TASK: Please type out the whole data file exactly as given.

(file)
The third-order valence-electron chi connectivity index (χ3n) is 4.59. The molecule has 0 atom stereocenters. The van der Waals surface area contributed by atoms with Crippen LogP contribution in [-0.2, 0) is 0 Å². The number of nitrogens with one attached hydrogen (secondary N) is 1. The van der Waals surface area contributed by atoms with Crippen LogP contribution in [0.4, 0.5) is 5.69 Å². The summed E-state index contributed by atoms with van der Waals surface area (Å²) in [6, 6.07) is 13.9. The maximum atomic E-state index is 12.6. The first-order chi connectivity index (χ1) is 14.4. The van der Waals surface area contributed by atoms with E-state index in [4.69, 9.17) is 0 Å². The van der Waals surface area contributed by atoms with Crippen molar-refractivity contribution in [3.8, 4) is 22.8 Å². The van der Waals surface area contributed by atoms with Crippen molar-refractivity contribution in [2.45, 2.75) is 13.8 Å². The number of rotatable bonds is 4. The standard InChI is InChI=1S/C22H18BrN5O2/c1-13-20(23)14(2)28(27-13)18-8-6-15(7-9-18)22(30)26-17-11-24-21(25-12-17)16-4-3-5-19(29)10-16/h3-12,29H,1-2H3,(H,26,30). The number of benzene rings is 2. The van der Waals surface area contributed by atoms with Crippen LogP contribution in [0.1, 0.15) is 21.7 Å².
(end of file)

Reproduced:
The third-order valence-electron chi connectivity index (χ3n) is 4.59. The molecule has 0 atom stereocenters. The van der Waals surface area contributed by atoms with Crippen LogP contribution in [-0.2, 0) is 0 Å². The number of nitrogens with one attached hydrogen (secondary N) is 1. The van der Waals surface area contributed by atoms with Crippen LogP contribution in [0.4, 0.5) is 5.69 Å². The summed E-state index contributed by atoms with van der Waals surface area (Å²) in [6, 6.07) is 13.9. The maximum atomic E-state index is 12.6. The first-order chi connectivity index (χ1) is 14.4. The van der Waals surface area contributed by atoms with E-state index in [4.69, 9.17) is 0 Å². The van der Waals surface area contributed by atoms with Crippen molar-refractivity contribution in [3.8, 4) is 22.8 Å². The van der Waals surface area contributed by atoms with Crippen molar-refractivity contribution in [2.45, 2.75) is 13.8 Å². The number of rotatable bonds is 4. The standard InChI is InChI=1S/C22H18BrN5O2/c1-13-20(23)14(2)28(27-13)18-8-6-15(7-9-18)22(30)26-17-11-24-21(25-12-17)16-4-3-5-19(29)10-16/h3-12,29H,1-2H3,(H,26,30). The number of benzene rings is 2. The van der Waals surface area contributed by atoms with Crippen LogP contribution in [0.1, 0.15) is 21.7 Å².